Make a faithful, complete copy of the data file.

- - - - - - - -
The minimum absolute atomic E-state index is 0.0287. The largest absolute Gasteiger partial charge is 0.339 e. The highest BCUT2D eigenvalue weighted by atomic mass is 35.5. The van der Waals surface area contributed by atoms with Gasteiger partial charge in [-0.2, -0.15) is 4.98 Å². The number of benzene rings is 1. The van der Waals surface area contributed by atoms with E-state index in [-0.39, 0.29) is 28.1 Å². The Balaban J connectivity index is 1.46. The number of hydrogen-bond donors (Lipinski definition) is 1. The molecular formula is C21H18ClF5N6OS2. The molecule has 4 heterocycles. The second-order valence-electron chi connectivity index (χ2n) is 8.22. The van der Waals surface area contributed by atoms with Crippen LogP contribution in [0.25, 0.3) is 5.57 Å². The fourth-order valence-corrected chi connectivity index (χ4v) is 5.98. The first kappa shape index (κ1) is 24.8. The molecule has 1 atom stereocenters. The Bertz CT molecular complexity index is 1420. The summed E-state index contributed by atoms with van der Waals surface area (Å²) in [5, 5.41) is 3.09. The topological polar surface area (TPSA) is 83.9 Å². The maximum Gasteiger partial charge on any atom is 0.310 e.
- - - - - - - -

The minimum absolute atomic E-state index is 0.0287. The largest absolute Gasteiger partial charge is 0.339 e. The highest BCUT2D eigenvalue weighted by atomic mass is 35.5. The van der Waals surface area contributed by atoms with Gasteiger partial charge in [-0.2, -0.15) is 4.98 Å². The number of benzene rings is 1. The van der Waals surface area contributed by atoms with E-state index in [-0.39, 0.29) is 28.1 Å². The Balaban J connectivity index is 1.46. The number of hydrogen-bond donors (Lipinski definition) is 1. The molecular formula is C21H18ClF5N6OS2. The molecule has 4 heterocycles. The second-order valence-electron chi connectivity index (χ2n) is 8.22. The van der Waals surface area contributed by atoms with Crippen LogP contribution in [0.25, 0.3) is 5.57 Å². The fourth-order valence-corrected chi connectivity index (χ4v) is 5.98. The first kappa shape index (κ1) is 24.8. The molecule has 1 atom stereocenters. The Bertz CT molecular complexity index is 1420. The summed E-state index contributed by atoms with van der Waals surface area (Å²) in [5, 5.41) is 3.09. The topological polar surface area (TPSA) is 83.9 Å². The maximum Gasteiger partial charge on any atom is 0.310 e.